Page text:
Commissioners’ priorities for improving the NHS

Chrysalis butterfly


Chest containing moneyThis document is relevant to commissioners, public health, local authorities, Clinical Commissioning Groups, and Health and Wellbeing Boards. Originally published in March 2011, it has been updated due to the changes taking place in the NHS as of 1st April 2013. The changes involve more than £65 billion of public money, representing the NHS budget, becoming the responsibility of 211 Clinical Commission Groups (CCGs), who will use it to commission secondary care and community services. A further change to the health finance system, will be the £2.7 billion public health budget, which will be transferred together with the budget for local services, such as education, housing, and social care, to local authorities.

Structure of the new NHS

This new system will be made up of:

  • 211 Clinical Commissioning Groups
  • 152 local authorities
  • 152 Health and Wellbeing Boards
  • 27 NHS England area teams
  • 19 commissioning support units.

These organisations will work together with the purpose of making the NHS sustainable in spite of all the financial challenges currently being faced and the increased burden of disease resulting from people living longer and an increase in long-term conditions.

Commissioning priorities

The King’s Fund has identified ten priorities for commissioners to help them drive the following four agendas:

  1. a more systematic and proactive approach to the management of long-term, chronic conditions;
  2. helping patients to be more involved in their treatment decisions;
  3. focusing on the wider population rather than individuals who visit the GP practice the most;
  4. integrated, seamless care.

List of priorities with quality checkedThe ten priorities are listed below, but are discussed in greater depth in the full report, describing why each is important, what the impact is, and how to implement each priority:

  1. Active support for self-management
  2. Primary prevention
  3. Secondary prevention
  4. Managing ambulatory care-sensitive conditions
  5. Improving the management of patients with both mental and physical health needs
  6. Care-co-ordination through integrated health and social care teams
  7. Improving primary care management of end-of-life care
  8. Medicines management
  9. Managing elective activity-referral quality
  10. Managing urgent and emergency activity

Towards the end of the document, there is a matrix mapping each priority’s impact on health outcomes, patient experience, savings, and ease of implementation. It concludes by briefly describing three areas that need developing, namely organisational development, transactional skills, and transformation skills, in order for this work to be successful.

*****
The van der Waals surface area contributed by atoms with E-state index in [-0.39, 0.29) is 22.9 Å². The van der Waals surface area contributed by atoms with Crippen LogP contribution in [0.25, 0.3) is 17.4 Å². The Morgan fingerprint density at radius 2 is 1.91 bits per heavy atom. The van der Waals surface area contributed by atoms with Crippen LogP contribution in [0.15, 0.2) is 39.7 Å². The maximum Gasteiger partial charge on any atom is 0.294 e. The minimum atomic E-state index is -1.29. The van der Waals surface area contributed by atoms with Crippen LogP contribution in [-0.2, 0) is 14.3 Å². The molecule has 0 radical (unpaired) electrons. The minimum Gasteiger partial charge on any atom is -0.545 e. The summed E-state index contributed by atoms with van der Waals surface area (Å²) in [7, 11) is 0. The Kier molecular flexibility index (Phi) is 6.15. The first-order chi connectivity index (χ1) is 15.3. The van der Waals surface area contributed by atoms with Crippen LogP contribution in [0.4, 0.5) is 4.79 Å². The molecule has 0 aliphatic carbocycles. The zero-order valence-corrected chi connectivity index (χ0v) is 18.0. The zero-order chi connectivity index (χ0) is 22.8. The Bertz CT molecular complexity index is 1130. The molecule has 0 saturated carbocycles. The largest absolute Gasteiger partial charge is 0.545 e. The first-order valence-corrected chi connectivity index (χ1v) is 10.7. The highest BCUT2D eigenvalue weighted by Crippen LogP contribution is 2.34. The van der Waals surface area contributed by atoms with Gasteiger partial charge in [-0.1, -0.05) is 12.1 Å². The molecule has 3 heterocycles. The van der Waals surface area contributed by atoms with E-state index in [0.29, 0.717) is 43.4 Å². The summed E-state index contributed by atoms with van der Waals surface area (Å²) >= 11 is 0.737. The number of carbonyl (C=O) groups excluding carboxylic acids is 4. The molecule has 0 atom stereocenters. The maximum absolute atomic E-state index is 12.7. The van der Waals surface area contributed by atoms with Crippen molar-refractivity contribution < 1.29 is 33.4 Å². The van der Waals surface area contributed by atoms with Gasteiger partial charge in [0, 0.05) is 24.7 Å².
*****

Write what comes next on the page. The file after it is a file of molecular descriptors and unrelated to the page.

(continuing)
This document is very important, because at present the new roles that are being taken on seem quite overwhelming, so it is useful to have some initial steps presented on where commissioners should start, written by leading experts in the area of health management. Not only does each priority tell you how to implement itself, but there are also links to relevant support materials.

Work through this list and see how your organisation can implement each priority. With this report, The King’s Fund is helping you to map your priorities against those listed, and hopefully you will find common ground and synergies to work work on for the future sustainability of the NHS.


Transforming our health care system: Ten priorities for commissioners (PDF)
C Naylor, C Imison, R Addicott, D Buck, N Goodwin, T Harrison, S Ross, L Sonola, Y Tian, N Cuurry
The King’s Fund
March 2013

Further reading

10 priorities for commissioners from April
C Imison
Health Service Journal, 27th March 2013

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Caroline De Brún

Caroline De Brún

Caroline has been a medical librarian in a variety of NHS and academic roles since 1999, working in academic, primary and secondary care settings, service improvement, knowledge management, and on several high profile national projects. She has a PhD in Computing and currently develops resources to support evidence-based cost and quality, including QIPP @lert, a blog highlighting key reports from health care and other sectors related to service improvement and QIPP (Quality, Innovation, Productivity, Prevention). She also delivers training and resources to support evidence identification and appraisal for cost, quality, service improvement, and leadership. She is co-author of the Searching Skills Toolkit, which aims to support health professionals' searching for best quality clinical and non-clinical evidence. Her research interests are health management, commissioning, public health, consumer health information literacy, and knowledge management. She currently works as a Knowledge and Evidence Specialist for Public Health England, and works on the Commissioning Elf in her spare time.

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